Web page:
Lombard Vignettes - The Certosa
( Originally Published 1910 )
The Certosa of Pavia leaves upon the mind an impression of bewildering sumptuousness : nowhere else are costly materials so combined with a lavish expenditure of the rarest art. Those who have only once been driven round together with the crew of sight-seers can carry little away but the memory of lapis-lazuli and bronze-work, inlaid agates and labyrinthine sculpture, cloisters tenantless in silence, fair painted faces smiling from dark corners on the senseless crowd, trim gardens with rows of pink primroses in spring and of begonia in autumn, blooming beneath colonnades of glowing terra-cotta. The striking contrast between the Gothic of the interior and the Renaissance façade, each in its own kind perfect, will also be remembered ; and thoughts of the two great houses, Visconti and Sforza, to whose pride of power it is a monument, may be blended with the recollection of art-treasures alien to their spirit.
Two great artists, Ambrogio Borgognone and Antonio Amadeo, are the presiding genii of the Certosa. To minute criticism, based upon the accurate investigation of records and the comparison of styles, must be left the task of separating their work from that of numerous collaborators. But it is none the less certain that the key-note of the whole music is struck by them. Amadeo, the master of the Colleoni chapel at Bergamo, was both sculptor and architect. If the façade of the Certosa be not absolutely his creation, he had a hand in the distribution of its masses and the detail of its ornaments. The only fault in this otherwise faultless product of the purest quattrocento inspiration is that the façade is a frontispiece, with hardly any structural relation to the church it masks ; and this, though serious from the point of view of architecture, is no abatement of its sculpturesque and picturesque refinement. At first sight it seems a wilderness of loveliest reliefs and statues—of angel faces, fluttering raiment, flowing hair, love-laden youths, and stationary figures of grave saints, mid way-ward tangles of acanthus and wild vine and cupid-laden foliage ; but the subordination of these decorative details to the main design—clear, rhythmical, and lucid, like a chant of Pergolese or Stradella—will enrapture one who has the sense for unity evoked from divers elements, for thought subduing all caprices to the harmony of beauty. It is not possible elsewhere in Italy to find the instinct of the earlier Renaissance, so amorous in its expenditure of rare material, so lavish in its bestowal of the costliest workman-ship on ornamental episodes, brought into truer keeping with a pure and simple structural effect.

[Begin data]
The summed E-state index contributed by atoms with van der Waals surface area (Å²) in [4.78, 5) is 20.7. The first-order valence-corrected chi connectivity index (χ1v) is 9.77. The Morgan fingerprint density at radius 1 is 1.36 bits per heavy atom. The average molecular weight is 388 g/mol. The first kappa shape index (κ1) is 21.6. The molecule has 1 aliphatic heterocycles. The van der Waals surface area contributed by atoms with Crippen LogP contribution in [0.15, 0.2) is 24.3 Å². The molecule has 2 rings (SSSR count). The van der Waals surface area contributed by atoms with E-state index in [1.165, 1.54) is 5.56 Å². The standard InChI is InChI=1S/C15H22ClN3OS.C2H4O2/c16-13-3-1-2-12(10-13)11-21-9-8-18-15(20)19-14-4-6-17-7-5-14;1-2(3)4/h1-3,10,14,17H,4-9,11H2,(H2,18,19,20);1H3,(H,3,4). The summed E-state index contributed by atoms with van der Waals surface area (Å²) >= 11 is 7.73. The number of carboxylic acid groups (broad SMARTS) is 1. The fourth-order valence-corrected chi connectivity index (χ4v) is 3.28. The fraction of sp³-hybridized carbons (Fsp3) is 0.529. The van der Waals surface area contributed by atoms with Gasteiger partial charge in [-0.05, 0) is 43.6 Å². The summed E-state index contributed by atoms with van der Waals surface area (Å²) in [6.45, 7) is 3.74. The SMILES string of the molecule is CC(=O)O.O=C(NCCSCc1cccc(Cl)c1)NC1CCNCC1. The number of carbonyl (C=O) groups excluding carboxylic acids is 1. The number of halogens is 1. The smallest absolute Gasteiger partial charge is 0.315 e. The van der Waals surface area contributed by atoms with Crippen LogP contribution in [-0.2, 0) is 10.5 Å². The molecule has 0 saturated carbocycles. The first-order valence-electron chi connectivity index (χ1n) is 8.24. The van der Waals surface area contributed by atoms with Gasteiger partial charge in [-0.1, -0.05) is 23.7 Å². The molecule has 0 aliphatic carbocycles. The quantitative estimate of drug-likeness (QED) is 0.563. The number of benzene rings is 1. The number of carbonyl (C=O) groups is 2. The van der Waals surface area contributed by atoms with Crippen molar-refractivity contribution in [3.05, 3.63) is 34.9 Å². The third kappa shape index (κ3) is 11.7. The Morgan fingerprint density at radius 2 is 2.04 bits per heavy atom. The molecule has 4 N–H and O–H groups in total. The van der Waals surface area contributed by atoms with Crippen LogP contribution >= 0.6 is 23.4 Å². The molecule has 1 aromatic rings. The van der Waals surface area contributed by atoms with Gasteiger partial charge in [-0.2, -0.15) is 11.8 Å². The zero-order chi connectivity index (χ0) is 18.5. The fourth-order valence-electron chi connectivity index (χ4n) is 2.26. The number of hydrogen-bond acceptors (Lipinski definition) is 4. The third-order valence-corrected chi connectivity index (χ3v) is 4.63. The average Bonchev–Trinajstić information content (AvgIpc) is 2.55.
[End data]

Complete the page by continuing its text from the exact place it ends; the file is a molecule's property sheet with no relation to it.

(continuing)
All the great sculptor-architects of Lombardy worked in succession on this miracle of beauty ; and this may account for the sustained perfection of style, which nowhere suffers from the languor of exhaustion in the artist or from repetition of motives. It re-mains the triumph of North Italian genius, exhibiting qualities of tenderness and self-abandonment to inspiration which we lack in the severer masterpieces of the Tuscan school.